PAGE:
(LAS VEGAS) — The suspect accused of striking and killing two Nevada state troopers with his SUV appeared intoxicated at a Las Vegas casino and evaded the resort’s security to access his vehicle just before the deadly crash, prosecutors alleged in court Friday.
The incident occurred shortly before 3:30 a.m. local time on Thursday in Las Vegas. The officers were conducting a traffic stop on a motorist who appeared to be sleeping behind the wheel when a Chevrolet HHR collided with the troopers, police said. The driver then fled the scene, police said.
One officer was pronounced dead at the scene, and the other died after being transported to a local hospital, Las Vegas Deputy Chief Brandon Clarkson told reporters during a briefing on Thursday. The officers were identified as Sgt. Michael Abbate, a 10-year veteran of the Nevada Highway Patrol, and Trooper Alberto Felix, a U.S. Air Force veteran who joined the department in 2019.
The suspected vehicle was found Thursday morning unoccupied at an apartment complex near the scene of the collision, and a suspect was later taken into custody, Clarkson said.
Jemarcus Williams, 46, was booked into the Clark County Jail Thursday on two counts each of DUI resulting in death, reckless driving resulting in death and duty to stop at the scene of an accident involving death.
During his initial court appearance Friday morning, Williams appeared to be crying and looking down.
Prosecutors told the court that police were able to trace Williams’ behavior six hours prior to the crash. Williams had allegedly been drinking at the Palms Casino and appeared “highly intoxicated” in video footage, prosecutors said. He appeared to have trouble holding himself up and, at around 3 a.m., appeared to be lost, prosecutors said.
Around that time, Palms security escorted Williams out and advised that if he got into his vehicle they would call police, prosecutors said. Security watched as he walked toward the sidewalk and past his vehicle and believed he had left, prosecutors said. Though Williams allegedly hid behind a tree before driving off in his vehicle, prosecutors said. Williams allegedly hit the brake “slightly” in the collision but then continued driving, prosecutors said.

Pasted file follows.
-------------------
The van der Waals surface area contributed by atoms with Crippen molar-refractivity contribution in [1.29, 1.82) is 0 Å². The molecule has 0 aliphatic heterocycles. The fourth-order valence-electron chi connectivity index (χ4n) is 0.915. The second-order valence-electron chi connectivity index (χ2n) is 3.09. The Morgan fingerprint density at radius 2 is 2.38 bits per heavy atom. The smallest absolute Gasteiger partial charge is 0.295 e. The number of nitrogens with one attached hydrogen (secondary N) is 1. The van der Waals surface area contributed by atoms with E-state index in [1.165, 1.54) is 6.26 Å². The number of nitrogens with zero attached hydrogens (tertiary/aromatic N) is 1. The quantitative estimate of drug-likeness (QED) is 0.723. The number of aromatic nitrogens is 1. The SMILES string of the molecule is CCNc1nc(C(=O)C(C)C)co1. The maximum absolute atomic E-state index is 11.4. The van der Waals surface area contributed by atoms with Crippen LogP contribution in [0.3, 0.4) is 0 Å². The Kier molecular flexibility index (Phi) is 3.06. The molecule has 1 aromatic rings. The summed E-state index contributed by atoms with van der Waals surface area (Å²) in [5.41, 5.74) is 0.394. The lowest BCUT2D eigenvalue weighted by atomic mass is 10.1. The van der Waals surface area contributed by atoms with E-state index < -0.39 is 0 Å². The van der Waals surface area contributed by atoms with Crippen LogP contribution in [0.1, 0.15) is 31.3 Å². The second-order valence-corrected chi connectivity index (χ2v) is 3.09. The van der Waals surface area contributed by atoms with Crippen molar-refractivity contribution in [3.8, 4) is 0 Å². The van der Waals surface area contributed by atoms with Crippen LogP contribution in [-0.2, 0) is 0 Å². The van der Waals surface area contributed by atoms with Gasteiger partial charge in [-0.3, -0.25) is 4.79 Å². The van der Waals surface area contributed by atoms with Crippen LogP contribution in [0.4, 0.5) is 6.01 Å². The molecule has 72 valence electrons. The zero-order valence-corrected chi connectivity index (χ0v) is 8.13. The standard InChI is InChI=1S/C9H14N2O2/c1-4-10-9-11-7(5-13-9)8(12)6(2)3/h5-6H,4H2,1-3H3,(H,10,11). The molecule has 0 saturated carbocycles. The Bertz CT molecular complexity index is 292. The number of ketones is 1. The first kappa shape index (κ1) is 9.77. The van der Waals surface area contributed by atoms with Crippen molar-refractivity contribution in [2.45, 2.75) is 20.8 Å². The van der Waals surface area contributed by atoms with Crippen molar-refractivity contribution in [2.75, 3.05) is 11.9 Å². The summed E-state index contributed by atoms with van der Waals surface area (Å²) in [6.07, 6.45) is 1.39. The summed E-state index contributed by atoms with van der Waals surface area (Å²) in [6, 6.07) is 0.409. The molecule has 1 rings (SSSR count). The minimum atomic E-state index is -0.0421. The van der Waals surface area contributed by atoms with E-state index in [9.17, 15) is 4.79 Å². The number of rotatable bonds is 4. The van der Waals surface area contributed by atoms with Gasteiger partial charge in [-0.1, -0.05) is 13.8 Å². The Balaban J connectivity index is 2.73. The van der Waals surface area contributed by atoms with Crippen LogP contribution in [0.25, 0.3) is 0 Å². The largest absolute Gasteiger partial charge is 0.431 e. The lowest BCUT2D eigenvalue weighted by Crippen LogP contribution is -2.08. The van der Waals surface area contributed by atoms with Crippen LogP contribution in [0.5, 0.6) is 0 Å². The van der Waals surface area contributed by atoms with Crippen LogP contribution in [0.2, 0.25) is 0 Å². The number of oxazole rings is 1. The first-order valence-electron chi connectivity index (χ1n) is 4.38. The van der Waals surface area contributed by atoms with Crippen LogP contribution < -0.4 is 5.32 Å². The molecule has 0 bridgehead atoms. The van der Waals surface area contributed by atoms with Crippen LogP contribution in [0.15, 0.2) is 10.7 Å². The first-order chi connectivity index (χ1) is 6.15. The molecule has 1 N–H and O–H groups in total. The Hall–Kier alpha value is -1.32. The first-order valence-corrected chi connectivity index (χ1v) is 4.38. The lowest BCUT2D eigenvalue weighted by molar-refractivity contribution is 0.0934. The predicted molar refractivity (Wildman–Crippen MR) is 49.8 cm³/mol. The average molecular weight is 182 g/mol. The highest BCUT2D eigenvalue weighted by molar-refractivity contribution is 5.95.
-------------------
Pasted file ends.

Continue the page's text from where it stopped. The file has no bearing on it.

When Las Vegas officers tracked him down hours after the crash, Williams reportedly said, “I didn’t kill them, you should be figuring out who did,” before the officers even explained why they were there, prosecutors said. He then allegedly claimed his friend was driving the vehicle, before ultimately stating, “It was me, I f—– up, I was driving, I wrecked ’em, I wrecked ’em,” prosecutors said.
His vehicle had “extensive” damage, prosecutors said.
In asking for $1 million bail, the state noted that Williams was convicted in a 2007 DUI case in which an officer had to “swerve off of the road” to avoid being hit by the defendant before pulling him over. Prosecutors noted the prior conviction was not recent but said the “similarities are very poignant.”
Williams’ defense attorney argued for a maximum of $20,000 bond, saying he is a life-long resident of Las Vegas who has family and community support and has maintained stable employment as a bell captain and valet for 13 years.
The judge set his bail at $500,000. If posted, Williams will be on electronic monitoring and won’t be able to drive or possess or consume any alcohol. His next court appearance is Dec. 5.
Williams’ family members declined to comment following the hearing, telling Las Vegas ABC affiliate KTNV that they are requesting privacy at this time.
When asked for comment on the incident, the Palms Casino told KTNV: “This matter is an active criminal investigation. Please contact the Las Vegas Metropolitan Police Department for information.”
ABC News’ Luke Barr contributed to this report.
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